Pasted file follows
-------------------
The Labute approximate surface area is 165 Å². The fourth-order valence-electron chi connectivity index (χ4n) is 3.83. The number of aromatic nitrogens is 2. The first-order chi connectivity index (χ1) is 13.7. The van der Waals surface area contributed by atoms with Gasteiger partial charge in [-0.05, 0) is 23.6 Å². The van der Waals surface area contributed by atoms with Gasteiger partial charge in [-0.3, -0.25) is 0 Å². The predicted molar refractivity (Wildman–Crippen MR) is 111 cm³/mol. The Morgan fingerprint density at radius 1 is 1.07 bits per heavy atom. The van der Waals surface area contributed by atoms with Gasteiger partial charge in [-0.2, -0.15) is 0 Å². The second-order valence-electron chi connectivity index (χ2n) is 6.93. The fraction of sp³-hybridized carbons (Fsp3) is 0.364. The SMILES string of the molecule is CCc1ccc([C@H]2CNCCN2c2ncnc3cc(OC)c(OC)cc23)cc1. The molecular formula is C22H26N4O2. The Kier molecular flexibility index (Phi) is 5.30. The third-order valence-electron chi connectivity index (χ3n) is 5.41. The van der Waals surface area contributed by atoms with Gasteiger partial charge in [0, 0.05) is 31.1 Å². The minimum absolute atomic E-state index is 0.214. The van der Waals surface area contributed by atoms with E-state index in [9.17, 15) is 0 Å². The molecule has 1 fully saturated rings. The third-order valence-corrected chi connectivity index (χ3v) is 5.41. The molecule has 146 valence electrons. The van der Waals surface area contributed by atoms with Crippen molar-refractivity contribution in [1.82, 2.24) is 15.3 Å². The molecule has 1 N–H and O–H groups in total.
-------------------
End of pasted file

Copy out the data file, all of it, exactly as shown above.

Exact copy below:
The Labute approximate surface area is 165 Å². The fourth-order valence-electron chi connectivity index (χ4n) is 3.83. The number of aromatic nitrogens is 2. The first-order chi connectivity index (χ1) is 13.7. The van der Waals surface area contributed by atoms with Gasteiger partial charge in [-0.05, 0) is 23.6 Å². The van der Waals surface area contributed by atoms with Gasteiger partial charge in [-0.3, -0.25) is 0 Å². The predicted molar refractivity (Wildman–Crippen MR) is 111 cm³/mol. The Morgan fingerprint density at radius 1 is 1.07 bits per heavy atom. The van der Waals surface area contributed by atoms with Gasteiger partial charge in [-0.2, -0.15) is 0 Å². The second-order valence-electron chi connectivity index (χ2n) is 6.93. The fraction of sp³-hybridized carbons (Fsp3) is 0.364. The SMILES string of the molecule is CCc1ccc([C@H]2CNCCN2c2ncnc3cc(OC)c(OC)cc23)cc1. The molecular formula is C22H26N4O2. The Kier molecular flexibility index (Phi) is 5.30. The third-order valence-electron chi connectivity index (χ3n) is 5.41. The van der Waals surface area contributed by atoms with Gasteiger partial charge in [0, 0.05) is 31.1 Å². The minimum absolute atomic E-state index is 0.214. The van der Waals surface area contributed by atoms with E-state index in [9.17, 15) is 0 Å². The molecule has 1 fully saturated rings. The third-order valence-corrected chi connectivity index (χ3v) is 5.41. The molecule has 146 valence electrons. The van der Waals surface area contributed by atoms with Crippen molar-refractivity contribution in [1.82, 2.24) is 15.3 Å². The molecule has 1 N–H and O–H groups in total.